What a wondrous sight was our place of breakfast on Day 2 in Spain – the Museo de Jamon. Museum of Ham. Pure poetry. All that wonderful cured ham, hanging from the roof, waiting for discerning punters likeourselves to come and enjoy it. Apparently the pigs are brought up in a completely stress free environment – presumably some kind of porcine paradise with lush grass, burlbing brooks, and birds twittering in the background – and are then silently killed by ninjas, so that they don't have the feintest idea what's going on. You can taste the relaxation.
The Madrid lifestyle seems to readily lend itself to lots of wandering about, nibbling at tapas, and generally not getting stressed about much. I don't know if it was a contrast to London purely because of the attitude of the people, the vibe of the city, or the fact that we didn't have ourselves booked up to be in 15 places at once, but it was a really cool & relaxing place to be. Not as relaxed as those mythical happy pigs, of course. But bordering on it.
Other points of interest in our travels were seeing a gum tree in what must have been some kind of botanical garden or park (including getting momentarily sentimental after crushing gum leaves in our hands and smelling them),
visiting the Plaza de Toros (even though we'd mistimed our trip and wouldn't get to see a bull fight),
visiting the Museo del Prado (despite the fact there was only 45 minutes of opening time when we got there),
checking out the bizarre indoor garden thingo at the main train station,
and of course – in case I haven't already mentioned it – the tapas.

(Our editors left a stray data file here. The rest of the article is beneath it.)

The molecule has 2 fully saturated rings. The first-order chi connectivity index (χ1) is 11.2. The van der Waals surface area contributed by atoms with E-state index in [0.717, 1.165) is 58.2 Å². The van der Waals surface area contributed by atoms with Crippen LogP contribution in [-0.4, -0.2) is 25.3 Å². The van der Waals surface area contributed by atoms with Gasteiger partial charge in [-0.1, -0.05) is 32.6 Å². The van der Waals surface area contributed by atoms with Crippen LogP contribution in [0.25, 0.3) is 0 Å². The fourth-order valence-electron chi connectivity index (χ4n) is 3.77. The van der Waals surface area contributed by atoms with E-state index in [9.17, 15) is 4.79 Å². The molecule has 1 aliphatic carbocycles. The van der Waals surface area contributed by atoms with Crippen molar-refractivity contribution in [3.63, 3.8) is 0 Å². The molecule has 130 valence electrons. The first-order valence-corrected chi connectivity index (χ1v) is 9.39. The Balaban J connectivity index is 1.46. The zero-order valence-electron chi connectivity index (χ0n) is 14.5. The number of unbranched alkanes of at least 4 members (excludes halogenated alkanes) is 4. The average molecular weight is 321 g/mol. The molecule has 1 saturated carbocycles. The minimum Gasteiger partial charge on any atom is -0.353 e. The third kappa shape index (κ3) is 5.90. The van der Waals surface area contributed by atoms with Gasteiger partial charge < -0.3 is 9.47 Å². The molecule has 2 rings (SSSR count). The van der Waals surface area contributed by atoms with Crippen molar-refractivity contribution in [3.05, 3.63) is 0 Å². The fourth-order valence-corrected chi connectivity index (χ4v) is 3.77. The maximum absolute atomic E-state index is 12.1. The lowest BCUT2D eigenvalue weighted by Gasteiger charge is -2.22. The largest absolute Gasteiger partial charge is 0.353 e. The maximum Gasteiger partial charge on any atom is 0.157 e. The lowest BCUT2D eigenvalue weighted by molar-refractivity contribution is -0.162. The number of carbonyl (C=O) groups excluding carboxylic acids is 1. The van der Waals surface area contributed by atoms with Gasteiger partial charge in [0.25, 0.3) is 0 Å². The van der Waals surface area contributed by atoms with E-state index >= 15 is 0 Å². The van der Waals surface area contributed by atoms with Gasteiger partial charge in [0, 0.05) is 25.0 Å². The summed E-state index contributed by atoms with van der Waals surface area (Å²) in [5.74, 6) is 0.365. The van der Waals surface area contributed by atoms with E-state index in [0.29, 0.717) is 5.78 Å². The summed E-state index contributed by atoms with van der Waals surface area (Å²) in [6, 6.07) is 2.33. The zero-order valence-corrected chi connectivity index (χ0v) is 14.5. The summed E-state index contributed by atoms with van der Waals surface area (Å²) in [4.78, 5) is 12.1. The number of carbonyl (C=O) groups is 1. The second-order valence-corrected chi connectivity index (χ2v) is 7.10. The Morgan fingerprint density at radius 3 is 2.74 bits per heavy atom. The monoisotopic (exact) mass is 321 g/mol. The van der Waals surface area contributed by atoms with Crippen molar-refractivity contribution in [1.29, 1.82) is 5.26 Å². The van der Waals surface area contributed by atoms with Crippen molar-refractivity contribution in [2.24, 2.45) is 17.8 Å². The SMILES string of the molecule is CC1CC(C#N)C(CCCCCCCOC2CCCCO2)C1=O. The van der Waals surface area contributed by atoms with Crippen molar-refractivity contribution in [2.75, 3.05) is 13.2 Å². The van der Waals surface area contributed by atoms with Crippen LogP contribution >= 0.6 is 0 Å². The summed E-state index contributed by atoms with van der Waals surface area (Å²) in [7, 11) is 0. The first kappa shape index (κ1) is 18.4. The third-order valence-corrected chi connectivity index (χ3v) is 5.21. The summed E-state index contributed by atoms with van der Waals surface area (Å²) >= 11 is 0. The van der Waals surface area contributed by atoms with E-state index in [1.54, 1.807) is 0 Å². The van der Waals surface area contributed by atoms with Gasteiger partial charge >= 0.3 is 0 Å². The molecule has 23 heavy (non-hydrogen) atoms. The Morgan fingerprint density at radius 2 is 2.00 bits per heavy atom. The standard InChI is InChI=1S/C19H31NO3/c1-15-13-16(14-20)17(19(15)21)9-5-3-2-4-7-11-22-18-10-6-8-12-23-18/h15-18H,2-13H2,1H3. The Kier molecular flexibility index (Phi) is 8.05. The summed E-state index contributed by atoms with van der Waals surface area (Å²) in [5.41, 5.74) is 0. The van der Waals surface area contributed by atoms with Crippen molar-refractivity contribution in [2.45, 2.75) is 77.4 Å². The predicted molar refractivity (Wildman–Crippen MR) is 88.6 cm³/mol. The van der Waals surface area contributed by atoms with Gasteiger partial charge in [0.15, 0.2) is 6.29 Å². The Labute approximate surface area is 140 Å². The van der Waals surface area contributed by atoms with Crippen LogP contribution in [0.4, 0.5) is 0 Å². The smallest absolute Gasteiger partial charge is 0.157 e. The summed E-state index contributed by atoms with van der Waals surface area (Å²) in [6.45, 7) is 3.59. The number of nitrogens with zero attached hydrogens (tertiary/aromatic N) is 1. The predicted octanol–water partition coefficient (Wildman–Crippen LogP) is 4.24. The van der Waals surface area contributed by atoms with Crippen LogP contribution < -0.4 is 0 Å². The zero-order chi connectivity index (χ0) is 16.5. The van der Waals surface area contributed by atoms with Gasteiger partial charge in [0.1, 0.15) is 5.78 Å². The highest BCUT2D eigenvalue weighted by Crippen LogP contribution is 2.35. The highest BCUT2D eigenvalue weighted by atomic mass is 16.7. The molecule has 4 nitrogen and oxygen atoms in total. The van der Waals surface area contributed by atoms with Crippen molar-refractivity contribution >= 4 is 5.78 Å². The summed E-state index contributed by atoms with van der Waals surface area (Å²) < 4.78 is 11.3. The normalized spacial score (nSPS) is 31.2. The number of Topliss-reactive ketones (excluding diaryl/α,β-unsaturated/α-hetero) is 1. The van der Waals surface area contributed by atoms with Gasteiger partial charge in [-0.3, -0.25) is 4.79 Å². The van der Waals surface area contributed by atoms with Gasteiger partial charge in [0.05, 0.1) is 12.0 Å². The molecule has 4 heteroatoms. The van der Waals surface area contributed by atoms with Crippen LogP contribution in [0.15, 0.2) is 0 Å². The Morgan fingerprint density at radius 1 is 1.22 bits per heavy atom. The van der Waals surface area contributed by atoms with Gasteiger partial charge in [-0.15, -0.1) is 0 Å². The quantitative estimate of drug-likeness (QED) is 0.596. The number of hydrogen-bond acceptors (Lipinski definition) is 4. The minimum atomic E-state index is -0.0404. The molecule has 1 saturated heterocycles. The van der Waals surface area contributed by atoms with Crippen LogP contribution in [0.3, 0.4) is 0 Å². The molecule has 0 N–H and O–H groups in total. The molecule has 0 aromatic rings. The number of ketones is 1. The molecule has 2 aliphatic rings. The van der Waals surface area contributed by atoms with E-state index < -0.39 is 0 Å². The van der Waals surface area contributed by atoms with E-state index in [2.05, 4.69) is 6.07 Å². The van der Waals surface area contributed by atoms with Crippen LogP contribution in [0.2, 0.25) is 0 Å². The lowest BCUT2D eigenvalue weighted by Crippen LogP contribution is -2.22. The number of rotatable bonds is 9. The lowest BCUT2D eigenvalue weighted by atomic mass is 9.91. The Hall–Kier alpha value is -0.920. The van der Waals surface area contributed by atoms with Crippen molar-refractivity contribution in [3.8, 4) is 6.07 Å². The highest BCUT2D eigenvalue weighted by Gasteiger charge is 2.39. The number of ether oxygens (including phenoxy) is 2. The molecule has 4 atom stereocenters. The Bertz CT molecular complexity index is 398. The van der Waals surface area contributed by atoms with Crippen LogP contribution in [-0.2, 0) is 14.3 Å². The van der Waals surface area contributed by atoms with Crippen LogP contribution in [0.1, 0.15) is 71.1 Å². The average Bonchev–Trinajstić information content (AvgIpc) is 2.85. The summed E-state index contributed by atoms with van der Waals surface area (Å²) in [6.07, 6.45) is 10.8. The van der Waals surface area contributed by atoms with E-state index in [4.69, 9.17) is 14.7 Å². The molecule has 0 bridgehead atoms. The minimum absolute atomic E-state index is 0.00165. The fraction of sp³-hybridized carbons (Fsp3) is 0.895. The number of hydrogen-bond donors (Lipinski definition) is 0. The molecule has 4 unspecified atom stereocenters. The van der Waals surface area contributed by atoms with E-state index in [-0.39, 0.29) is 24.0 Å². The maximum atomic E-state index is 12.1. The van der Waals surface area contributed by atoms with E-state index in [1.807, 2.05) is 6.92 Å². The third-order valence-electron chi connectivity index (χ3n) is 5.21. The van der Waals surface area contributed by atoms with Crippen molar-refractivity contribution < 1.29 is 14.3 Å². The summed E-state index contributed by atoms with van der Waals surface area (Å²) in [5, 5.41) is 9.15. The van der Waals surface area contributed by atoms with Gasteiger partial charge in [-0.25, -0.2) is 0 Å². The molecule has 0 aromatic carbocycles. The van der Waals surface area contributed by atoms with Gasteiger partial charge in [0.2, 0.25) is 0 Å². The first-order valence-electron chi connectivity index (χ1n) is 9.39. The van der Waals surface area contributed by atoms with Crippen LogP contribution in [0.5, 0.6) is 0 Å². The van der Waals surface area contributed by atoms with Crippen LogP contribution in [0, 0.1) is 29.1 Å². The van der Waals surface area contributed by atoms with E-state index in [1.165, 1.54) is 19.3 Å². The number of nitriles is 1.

Bullfighting plays a very important part in Spanish culture, and its lure was too strong to keep us away, so we did a tour of the Plaza de Toros. I reckon there's something wrong with me, cos all I could think of the whole time was the Bugs Bunny cartoon where he fights a bull. It turns out that the matador is awarded a sort of points system based on his skill at killing the bull, insofar as if he does a good job he can be awarded one ear, both ears, or the tail of the bull for his work. As fascinating as it was, it also sounded pretty grisly and depressing, and I think one day I'd like to go back and see it, just to get a sense of the vibe of the whole thing while it's happening. I couldn't fathom how these matadors could be so popular, famous, and well paid ?! There'd be loads of Aussie backpackers in London who'd do that stuff for free, just for the buzz!
On the last day we also visited Bernabeu Stadium, which is apparently the home ground for Real Madrid – one of the most significant soccer teams in the world. I had no idea what it was all about, but Paul seemed pretty moved by the whole thing, so we nipped into the bar for a quick commemorative pint.
Other points worthy of mention were the endless amusement we found in things with “Colon” written on them – granted it only ended up being 2; an underground station
and a box of laundry powder
but still, it's the spirit of the thing after all.
In closing, I've got to say, I really really dug Madrid. Obviously, not speaking Spanish was a small barrier, and I'm sure that it's the only one between the idea of packing up and shifting there. The hecticness of their airport aside, it just seemed so relaxed, chilled and civilised compared to the intense ratrace here in London, and I think I genuinely found myself regretting having to go home. Well, until I thought about what was happening during the upcoming week, and then it all made sense. But more on that shortly…